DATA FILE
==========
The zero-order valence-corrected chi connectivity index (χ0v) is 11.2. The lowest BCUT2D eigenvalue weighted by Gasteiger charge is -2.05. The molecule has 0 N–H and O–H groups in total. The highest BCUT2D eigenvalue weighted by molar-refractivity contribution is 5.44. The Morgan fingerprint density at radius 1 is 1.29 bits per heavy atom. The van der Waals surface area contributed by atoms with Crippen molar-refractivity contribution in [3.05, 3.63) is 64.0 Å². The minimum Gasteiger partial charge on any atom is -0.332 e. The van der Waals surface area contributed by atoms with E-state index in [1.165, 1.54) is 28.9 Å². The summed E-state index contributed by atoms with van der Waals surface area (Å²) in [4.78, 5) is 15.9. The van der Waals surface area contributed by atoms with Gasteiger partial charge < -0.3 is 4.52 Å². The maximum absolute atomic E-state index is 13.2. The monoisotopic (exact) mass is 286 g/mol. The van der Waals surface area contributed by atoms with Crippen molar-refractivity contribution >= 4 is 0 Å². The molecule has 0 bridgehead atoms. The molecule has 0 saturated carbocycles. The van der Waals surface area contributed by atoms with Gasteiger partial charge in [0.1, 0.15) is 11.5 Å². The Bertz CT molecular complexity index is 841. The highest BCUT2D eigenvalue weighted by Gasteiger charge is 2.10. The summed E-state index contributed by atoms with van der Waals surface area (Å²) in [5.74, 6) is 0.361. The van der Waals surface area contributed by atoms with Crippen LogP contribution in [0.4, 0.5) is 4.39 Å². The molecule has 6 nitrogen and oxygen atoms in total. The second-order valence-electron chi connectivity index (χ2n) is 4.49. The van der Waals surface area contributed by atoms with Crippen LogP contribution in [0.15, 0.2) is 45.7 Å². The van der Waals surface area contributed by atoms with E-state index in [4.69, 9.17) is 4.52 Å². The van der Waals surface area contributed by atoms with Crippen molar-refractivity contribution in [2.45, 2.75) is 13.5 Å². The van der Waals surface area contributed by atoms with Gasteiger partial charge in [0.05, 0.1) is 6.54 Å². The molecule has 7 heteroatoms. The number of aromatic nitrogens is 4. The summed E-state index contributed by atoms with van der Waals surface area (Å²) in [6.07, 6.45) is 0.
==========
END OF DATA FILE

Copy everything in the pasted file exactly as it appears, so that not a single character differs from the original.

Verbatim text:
The zero-order valence-corrected chi connectivity index (χ0v) is 11.2. The lowest BCUT2D eigenvalue weighted by Gasteiger charge is -2.05. The molecule has 0 N–H and O–H groups in total. The highest BCUT2D eigenvalue weighted by molar-refractivity contribution is 5.44. The Morgan fingerprint density at radius 1 is 1.29 bits per heavy atom. The van der Waals surface area contributed by atoms with Crippen molar-refractivity contribution in [3.05, 3.63) is 64.0 Å². The minimum Gasteiger partial charge on any atom is -0.332 e. The van der Waals surface area contributed by atoms with E-state index in [1.165, 1.54) is 28.9 Å². The summed E-state index contributed by atoms with van der Waals surface area (Å²) in [4.78, 5) is 15.9. The van der Waals surface area contributed by atoms with Gasteiger partial charge < -0.3 is 4.52 Å². The maximum absolute atomic E-state index is 13.2. The monoisotopic (exact) mass is 286 g/mol. The van der Waals surface area contributed by atoms with Crippen molar-refractivity contribution >= 4 is 0 Å². The molecule has 0 bridgehead atoms. The molecule has 0 saturated carbocycles. The van der Waals surface area contributed by atoms with Gasteiger partial charge in [0.1, 0.15) is 11.5 Å². The Bertz CT molecular complexity index is 841. The highest BCUT2D eigenvalue weighted by Gasteiger charge is 2.10. The summed E-state index contributed by atoms with van der Waals surface area (Å²) in [5.74, 6) is 0.361. The van der Waals surface area contributed by atoms with Crippen LogP contribution in [0.4, 0.5) is 4.39 Å². The molecule has 6 nitrogen and oxygen atoms in total. The second-order valence-electron chi connectivity index (χ2n) is 4.49. The van der Waals surface area contributed by atoms with Crippen LogP contribution in [0.15, 0.2) is 45.7 Å². The van der Waals surface area contributed by atoms with E-state index in [4.69, 9.17) is 4.52 Å². The van der Waals surface area contributed by atoms with Crippen molar-refractivity contribution in [2.45, 2.75) is 13.5 Å². The van der Waals surface area contributed by atoms with Gasteiger partial charge in [0.05, 0.1) is 6.54 Å². The molecule has 7 heteroatoms. The number of aromatic nitrogens is 4. The summed E-state index contributed by atoms with van der Waals surface area (Å²) in [6.07, 6.45) is 0.